ATM rs189037 is located in the 5’UTR of the promoter region of the ATM gene [36]. This SNP can bind to the activator protein 2α (AP-2α), which represses ATM transcription, and different genotypes have different affinities for this transcription factor [37]. As some studies have suggested, the AA genotype of ATM rs189037 increases the risk of oral [38] and breast cancer [39]. Furthermore, this mutation may be associated with the risk of thyroid carcinoma [40]. ATM rs664143 is located in the protein binding motifs that serve as binding sites for intronic splicing enhancers or repressors, suggesting the possibility that this site may be involved in the exon 61 splicing process and that it may cause inaccurate splicing [24]. The precise roles of rs664677 and rs609429 remain unclear [41]. The former loci may participate in regulating RNA splicing and maintaining RNA stability [41]. A study performed in Korea showed that the rs664677 CC genotype might be associated with a higher risk of breast cancer [42]. However, rs664677 was not associated with either papillary thyroid carcinoma [43, 44] or pancreatic cancer [45]. Other studies failed to find a significant association between this loci and the risk of cancers, such as breast cancer [46, 47]. DNA repair pathways are activated after DNA damage, especially DNA DSBs [20]. Individuals with impaired DNA repair pathways have high sensitivity to radiation exposure and therefore a higher risk of lung cancer and RP [8, 20]. Previous studies have suggested that the ATM gene plays a critical role in DNA damage repair and thereby affects the risk of lung cancer and RP. We performed this meta-analysis because the results of previous studies were inconclusive.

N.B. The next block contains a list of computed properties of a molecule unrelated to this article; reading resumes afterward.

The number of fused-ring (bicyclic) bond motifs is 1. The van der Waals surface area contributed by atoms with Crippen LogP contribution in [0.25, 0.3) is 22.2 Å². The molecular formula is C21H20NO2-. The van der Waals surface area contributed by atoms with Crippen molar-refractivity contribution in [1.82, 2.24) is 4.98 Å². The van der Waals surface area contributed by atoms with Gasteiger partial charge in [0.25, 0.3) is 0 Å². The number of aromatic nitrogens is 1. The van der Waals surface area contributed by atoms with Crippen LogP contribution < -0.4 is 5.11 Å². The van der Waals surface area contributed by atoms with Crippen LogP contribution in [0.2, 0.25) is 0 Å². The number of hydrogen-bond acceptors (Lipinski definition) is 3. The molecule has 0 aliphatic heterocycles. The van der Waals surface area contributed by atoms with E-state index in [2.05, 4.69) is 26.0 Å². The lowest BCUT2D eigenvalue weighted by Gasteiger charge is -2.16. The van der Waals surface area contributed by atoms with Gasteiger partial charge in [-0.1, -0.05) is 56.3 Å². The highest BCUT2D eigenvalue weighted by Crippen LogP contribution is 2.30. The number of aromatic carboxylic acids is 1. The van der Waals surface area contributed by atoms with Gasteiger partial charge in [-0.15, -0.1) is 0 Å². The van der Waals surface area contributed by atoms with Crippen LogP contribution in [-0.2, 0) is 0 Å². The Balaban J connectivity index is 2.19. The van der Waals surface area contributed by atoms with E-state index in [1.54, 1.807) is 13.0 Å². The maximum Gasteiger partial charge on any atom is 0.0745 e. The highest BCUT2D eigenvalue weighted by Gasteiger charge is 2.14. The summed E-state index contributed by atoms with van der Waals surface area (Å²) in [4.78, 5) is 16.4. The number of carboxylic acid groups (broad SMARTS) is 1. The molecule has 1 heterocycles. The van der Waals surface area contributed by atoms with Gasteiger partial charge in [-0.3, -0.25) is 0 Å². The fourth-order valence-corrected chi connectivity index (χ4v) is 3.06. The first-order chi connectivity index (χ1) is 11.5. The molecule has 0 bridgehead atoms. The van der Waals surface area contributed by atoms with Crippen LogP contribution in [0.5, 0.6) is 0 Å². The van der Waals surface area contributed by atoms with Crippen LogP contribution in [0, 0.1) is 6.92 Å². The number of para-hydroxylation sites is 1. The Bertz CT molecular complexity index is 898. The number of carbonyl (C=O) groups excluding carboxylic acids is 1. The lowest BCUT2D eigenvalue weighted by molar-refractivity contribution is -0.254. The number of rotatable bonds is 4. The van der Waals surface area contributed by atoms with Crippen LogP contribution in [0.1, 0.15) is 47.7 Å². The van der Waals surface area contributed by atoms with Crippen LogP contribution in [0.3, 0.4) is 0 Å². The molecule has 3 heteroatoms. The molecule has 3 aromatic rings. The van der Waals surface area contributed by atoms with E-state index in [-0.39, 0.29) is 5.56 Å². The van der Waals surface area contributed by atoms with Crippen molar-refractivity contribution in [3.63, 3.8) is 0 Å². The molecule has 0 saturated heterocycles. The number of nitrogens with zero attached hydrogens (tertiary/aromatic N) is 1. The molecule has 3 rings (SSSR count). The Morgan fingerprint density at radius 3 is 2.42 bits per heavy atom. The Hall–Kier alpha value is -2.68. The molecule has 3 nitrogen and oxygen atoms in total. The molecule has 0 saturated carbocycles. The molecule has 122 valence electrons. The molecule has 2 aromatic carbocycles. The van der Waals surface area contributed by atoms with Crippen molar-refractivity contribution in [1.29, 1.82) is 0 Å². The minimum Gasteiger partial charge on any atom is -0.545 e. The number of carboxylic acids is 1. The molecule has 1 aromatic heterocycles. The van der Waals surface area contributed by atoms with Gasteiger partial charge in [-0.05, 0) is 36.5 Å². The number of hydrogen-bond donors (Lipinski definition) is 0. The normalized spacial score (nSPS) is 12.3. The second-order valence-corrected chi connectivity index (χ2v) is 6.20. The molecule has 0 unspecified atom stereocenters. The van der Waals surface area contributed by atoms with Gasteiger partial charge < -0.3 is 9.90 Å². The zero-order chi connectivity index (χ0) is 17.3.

Several limitations of the current analysis should be mentioned. First, we failed to conduct a subgroup analysis to evaluate the effects of other factors, such as gender, smoking status or histological subtypes, because insufficient data was available. Second, we included only articles published in either English or Chinese, resulting in potential publication bias, despite the fact that the Egger’s test and funnel plots showed that there was no publication bias. Despite these limitations, the likelihood of bias was minimized throughout the process because we used a detailed protocol that included study identification, data selection and the statistical analysis, and we controlled publication bias. Therefore, we believe that our results are reliable. Additionally, most polymorphisms and studies of the ATM gene are included in this study. It is also the first meta-analysis to evaluate the association between ATM gene polymorphisms and the risk of RP.

Conclusions